My initial build is still one of my favorites:
This is kind of my default build: multi speed fixed gear, fenders, widish tires, and an AT-3 style handlebar. I find this type of build good for spirited riding or just bopping around town.
Through most of these builds, I've used the same crank and chainring setup:
It's a Ritchy 110BCD, nice low Q factor, with 40/34 chainrings. With a careful chain setup (using a half link), I can take full advantage of the six tooth difference for manual gear changes. With a flip/flop rear wheel, I typically have a 40/16 road gear (fixed or free), a 34/16 middle gear (fixed or free), and a 34/19 bail out gear (freewheel only, using my 16/19 White Industries two speed freewheel). Changing gears--especially if I don't flip the wheel--is easy enough that I actually do it, for instance, when I'm going to be grinding into a long headwind.
Or this Salsa Bell Lap:
Here's the Bell Lap when I did a 'cross race or two:
Gears, as well. This 'cross setup is one of the few times I've actually run a front derailer. Most times, I just pick either the 34t or the 40t, and put the chain on that one: 34t for loads or if I'm tired, 40t for faster solo rides.
Below is another 'crossy or mountain bike type setup (yes, I know you can't use bar ends in real cyclocross races):
Flip the Marys over and back to a fixed gear:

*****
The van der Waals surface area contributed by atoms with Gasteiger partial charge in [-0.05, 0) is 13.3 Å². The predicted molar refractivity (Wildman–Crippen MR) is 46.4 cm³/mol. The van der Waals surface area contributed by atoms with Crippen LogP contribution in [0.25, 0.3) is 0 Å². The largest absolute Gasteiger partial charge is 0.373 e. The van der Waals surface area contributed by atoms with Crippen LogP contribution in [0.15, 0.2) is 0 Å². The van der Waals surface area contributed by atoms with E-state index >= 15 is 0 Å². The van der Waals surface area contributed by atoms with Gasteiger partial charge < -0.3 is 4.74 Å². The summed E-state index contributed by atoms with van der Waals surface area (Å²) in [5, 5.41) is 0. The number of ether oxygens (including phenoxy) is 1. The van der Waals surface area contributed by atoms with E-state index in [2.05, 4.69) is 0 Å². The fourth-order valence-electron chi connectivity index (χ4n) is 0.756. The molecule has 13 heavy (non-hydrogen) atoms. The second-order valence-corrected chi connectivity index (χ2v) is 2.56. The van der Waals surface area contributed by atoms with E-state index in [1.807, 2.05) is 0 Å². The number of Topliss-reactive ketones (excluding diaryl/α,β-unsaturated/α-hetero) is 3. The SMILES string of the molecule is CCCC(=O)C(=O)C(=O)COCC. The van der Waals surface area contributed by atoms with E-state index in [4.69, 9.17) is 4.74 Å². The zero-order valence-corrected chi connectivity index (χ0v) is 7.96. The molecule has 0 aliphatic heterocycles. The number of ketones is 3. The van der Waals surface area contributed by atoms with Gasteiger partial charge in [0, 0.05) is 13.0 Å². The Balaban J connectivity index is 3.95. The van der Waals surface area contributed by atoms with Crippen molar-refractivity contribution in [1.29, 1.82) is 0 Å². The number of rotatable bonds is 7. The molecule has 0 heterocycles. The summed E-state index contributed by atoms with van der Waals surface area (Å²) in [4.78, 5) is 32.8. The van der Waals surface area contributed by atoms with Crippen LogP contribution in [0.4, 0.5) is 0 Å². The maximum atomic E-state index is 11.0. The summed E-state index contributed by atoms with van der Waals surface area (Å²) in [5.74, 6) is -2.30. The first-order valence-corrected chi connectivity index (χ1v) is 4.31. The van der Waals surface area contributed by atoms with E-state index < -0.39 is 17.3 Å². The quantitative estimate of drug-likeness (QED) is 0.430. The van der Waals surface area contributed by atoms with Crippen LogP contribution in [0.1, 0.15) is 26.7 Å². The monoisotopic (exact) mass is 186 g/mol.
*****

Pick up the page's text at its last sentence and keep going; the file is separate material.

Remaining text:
Or a flipped Surly Open Bar:
I've done some touring on my trusty CC as well, such as this S24O:
or this trip with Henry, using a Titec H bar:
I'm a little bit country:
and I'm a little bit rock and roll:
Part of this trick was the lack of a front derailer. Without it, I could pull the whole front end off as a module, without clipping any cables. Swap the saddle, pedals, and rear wheel, and go.
I also experimented with "Riv'ing" my CC out:
And later I tried it as an all around, multi purpose, road bike:
But the more I tried various drop bars, the more I've realized I'm just not that comfortable on them on the CC. The long and low front end of the CC doesn't help matters here. Also, with my mountain biking backgroud, I'm just more used to flat bars. Last fall, I built it up as a flat bar, geared, utility bike. Er, basically a hybrid, but a cool one:
Of course, this year the Surly took a turn visiting the local playgrounds:
(As a side note, I think it looks more "Rivendellian" here than what I tried a few years earlier with drop bars)
I could certainly use the CC as my main utility/kid pulling bike, and when I think about downsizing my bike fleet, this is always an option. The problem is, as soon as I build up a geared configuration, it doesn't take much more than a week before I start missing the simplicity of the fixed gear. Which is why I currently have my Buzz and now my Gryphon competing for kid duties, while my Cross Check looks like this:
Thanks to Surly for designing such a great bike... especially for those of us who like to tinker.